After more than a generation of neglect in medical education, professionalism has now been restored to the classroom and clinic. However, the current emphasis on teaching and evaluating professionalism in clinical education risks failure because of the large gap between explicit professional ideals and today’s culture of medical education. For professionalism curricula to be successful, they must be narrative-based, rather than rule-based. This requires substantial increases in appropriate role modeling, opportunities to develop self-awareness, development of narrative competence and investment in community service. Fictional and non-fictional written narratives can play an important supplemental role throughout medical training by introducing additional role model physicians and, more importantly, by promoting discussion and analysis of professional virtue in practice. Using “The Steel Windpipe”, “Darkness”, “Malingerers” and “The Good Doctor” as examples, the author illustrates the use of short stories to help medical students explore the meaning of professionalism from a narrative perspective.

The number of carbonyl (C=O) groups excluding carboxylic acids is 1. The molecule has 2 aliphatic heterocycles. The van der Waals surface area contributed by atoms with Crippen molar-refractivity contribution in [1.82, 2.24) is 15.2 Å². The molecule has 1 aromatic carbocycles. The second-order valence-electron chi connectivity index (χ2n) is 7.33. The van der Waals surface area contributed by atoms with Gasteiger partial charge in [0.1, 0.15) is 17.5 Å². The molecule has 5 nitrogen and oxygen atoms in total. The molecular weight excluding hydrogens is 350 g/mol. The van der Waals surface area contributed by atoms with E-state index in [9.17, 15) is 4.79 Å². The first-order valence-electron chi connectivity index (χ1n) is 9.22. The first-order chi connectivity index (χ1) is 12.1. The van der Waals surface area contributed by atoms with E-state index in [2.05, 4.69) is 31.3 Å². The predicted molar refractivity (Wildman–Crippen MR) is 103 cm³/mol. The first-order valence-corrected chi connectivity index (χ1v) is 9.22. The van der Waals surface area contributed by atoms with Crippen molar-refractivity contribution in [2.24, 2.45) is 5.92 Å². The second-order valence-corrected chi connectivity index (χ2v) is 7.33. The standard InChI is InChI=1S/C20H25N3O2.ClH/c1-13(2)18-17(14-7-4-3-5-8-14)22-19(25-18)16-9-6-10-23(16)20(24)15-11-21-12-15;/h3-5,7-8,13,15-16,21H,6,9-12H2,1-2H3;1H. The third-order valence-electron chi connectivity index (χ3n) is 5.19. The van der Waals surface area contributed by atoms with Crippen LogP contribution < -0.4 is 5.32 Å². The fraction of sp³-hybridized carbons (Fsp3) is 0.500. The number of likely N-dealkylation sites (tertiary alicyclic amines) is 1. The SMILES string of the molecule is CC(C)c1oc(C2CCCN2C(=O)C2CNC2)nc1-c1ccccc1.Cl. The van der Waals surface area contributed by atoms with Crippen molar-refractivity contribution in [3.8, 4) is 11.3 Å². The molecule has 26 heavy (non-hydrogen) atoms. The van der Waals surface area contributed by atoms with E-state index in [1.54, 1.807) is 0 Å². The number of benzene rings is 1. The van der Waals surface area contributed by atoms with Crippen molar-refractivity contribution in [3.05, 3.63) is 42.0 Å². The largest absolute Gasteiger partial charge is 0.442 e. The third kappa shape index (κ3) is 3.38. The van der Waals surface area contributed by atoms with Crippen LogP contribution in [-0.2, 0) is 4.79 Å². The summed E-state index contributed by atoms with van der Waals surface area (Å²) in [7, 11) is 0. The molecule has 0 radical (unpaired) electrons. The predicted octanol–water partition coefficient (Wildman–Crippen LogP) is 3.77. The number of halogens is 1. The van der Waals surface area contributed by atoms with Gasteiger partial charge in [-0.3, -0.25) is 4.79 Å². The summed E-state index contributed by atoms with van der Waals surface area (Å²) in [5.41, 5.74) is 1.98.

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Competing interests: None declared.
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